One of the things that I love about skiing is the incredible views. As I get off the lift, I look around and see God’s creation. It is majestic. It’s awe-inspiring.
As incredible as they are, the mountains aren’t safe. They can hide what’s right around the next corner. Last weekend I was skiing an unfamiliar slope. Since I’m not a great skier, that always creates a bit of anxiety. I don’t want to get in over my head. While I had skied this run once before and enjoyed it, I still didn’t really know what was coming up. Then the clouds blew in and I couldn’t see more than 25 feet ahead of me. I didn’t know where the steep section or the turn to the left was. I had no idea how many people were ahead of me or behind me. All that to say, I was not a happy camper.
Whether I’m hiking or skiing, when I’m out in the mountains I become more aware of how small I am. I realize how little control I actually have. There, I am forced—albeit reluctantly—to acknowledge my finitude and weakness. I have to embrace my limits.
Psalm 121, which opens with the familiar line “I lift up my eyes to the mountains,” is part of this Sunday’s Lenten readings. It is part of a collection of psalms called the “Songs of Ascent” that came to be associated with Israelite pilgrimages and festivals, particularly the Feast of Tabernacles.
1 I lift up my eyes to the mountains—Psalm 121 (NIV)
where does my help come from?
2 My help comes from the Lord,
the Maker of heaven and earth.
3 He will not let your foot slip—
he who watches over you will not slumber;
4 indeed, he who watches over Israel
will neither slumber nor sleep.
5 The Lord watches over you—
the Lord is your shade at your right hand;
6 the sun will not harm you by day,
nor the moon by night.
7 The Lord will keep you from all harm—
he will watch over your life;
8 the Lord will watch over your coming and going
both now and forevermore.
Scholars don’t agree on what exactly the reference to the mountains is about. Some believe that the speaker was looking at Mount Zion where God’s temple was located as they approached Jerusalem. Others suggest that it relates to the idea that altars were often built on high places. A third group believes that the speaker was looking at the hills around Jerusalem as they were leaving the temple. The mountains hid many dangers for travelers. Basically, no one agrees.
While some may find that a bit unsettling, that uncertainty is actually part of the beauty of poetry. The psalms were written to be used over and over. The time and place could change, but they still hold meaning. The very ambiguity of the reference to the mountains makes this psalm appropriate for a wide variety of occasions and uses!
While the original setting of the psalm may not be clear, that doesn’t mean that we can’t understand it. Here, we have to focus on what we know instead of what we don’t know. And one thing that we can know about this psalm is that there is a strong focus on God’s protection. You can pick up on that with the five references to God watching over you in just a quick reading. Each of these references translates the Hebrew verb šāmār (shamar). In the Hebrew its even a bit stronger. The English version translates verse 7 as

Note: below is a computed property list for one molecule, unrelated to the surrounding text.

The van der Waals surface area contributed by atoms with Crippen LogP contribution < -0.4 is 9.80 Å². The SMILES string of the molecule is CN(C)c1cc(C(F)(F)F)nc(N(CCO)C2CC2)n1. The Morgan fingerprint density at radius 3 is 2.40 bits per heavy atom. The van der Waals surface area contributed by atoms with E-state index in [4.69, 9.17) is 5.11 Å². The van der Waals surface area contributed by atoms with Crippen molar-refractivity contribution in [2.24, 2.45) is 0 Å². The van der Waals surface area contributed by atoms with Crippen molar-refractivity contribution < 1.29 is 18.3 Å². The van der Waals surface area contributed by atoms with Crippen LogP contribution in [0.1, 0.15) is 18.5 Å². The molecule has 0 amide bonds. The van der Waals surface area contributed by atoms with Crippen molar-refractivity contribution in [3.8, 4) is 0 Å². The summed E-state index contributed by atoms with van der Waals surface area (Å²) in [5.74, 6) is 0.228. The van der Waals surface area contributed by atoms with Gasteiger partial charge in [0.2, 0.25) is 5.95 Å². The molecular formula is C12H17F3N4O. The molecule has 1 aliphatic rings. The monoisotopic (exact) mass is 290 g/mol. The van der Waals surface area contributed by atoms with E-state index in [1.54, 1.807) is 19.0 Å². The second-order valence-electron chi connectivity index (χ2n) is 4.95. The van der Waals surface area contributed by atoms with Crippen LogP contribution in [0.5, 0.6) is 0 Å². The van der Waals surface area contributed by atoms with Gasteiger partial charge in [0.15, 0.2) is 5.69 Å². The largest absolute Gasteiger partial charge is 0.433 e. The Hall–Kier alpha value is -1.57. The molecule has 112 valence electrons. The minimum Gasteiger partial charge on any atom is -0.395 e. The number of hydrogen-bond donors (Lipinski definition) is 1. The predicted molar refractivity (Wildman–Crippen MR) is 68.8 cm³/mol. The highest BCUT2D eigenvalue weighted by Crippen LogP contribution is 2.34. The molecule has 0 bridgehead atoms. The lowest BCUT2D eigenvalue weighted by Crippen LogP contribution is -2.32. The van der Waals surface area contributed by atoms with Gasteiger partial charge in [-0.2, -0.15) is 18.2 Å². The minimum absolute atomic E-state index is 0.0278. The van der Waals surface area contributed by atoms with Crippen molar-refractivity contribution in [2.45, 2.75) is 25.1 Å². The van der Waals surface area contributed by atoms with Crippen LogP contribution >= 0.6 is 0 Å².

The LORD will keep you from all harm—he will watch over your life
But the Hebrew uses šāmār in both halves of the line.
The LORD šāmārs you from all harm and šāmārs over your life.
This psalm, then, is an amazing reminder that no matter what the mountains represent for each of us—the majesty of God’s creation, the place of worship, threats, human limitations—our Father is bigger than each of them. He has made the heavens and the earth, even the mountains. He does not sleep. This God is the one who protects us.
How does this psalm tie into Lent as a season of repentance? I’m not an expert on the church calendar, so I’m sure that others can probably give you a better answer. But I can tell you how it has spoken to me as I’m seeking God in this season.
Like skiing, the practices of Lent humble me. They show me my limitations. They draw me back to my own brokenness and need for God. In this place, then, God is using Psalm 121 to speak comfort and reassurance. It is giving me a clearer view of who I am and who God is. It takes away the need to push or compete or pretend to be more than I am. In embracing my limited humanity and His boundless love, I am finding peace—even though the clouds have settled in and obscured my view.
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Image by Jennifer Brown Jones
5 thoughts on “Lessons from the Mountainside”
I love Psalm 121 and I love mountains too! But, I’m not a fan of skiing. I prefer cross country skiing over downhill. The psalms are so beautiful and always relevant, maybe now more than ever. Thanks for this great perspective, Jennifer.
Thanks, Meghan! I’ve actually never been cross country skiing. It’s on the list of things I want to try, though! I love the way that God still uses his word, especially the poetry, to meet us where we are today. What a gracious gift!
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Love your insights into the Hebrew. My Hebrew teacher moved to Nashville, so I’m on my own with it now.
So glad you’re sticking with it anyway, Dottie! If you ever have questions about resources, just let me know! 🙂
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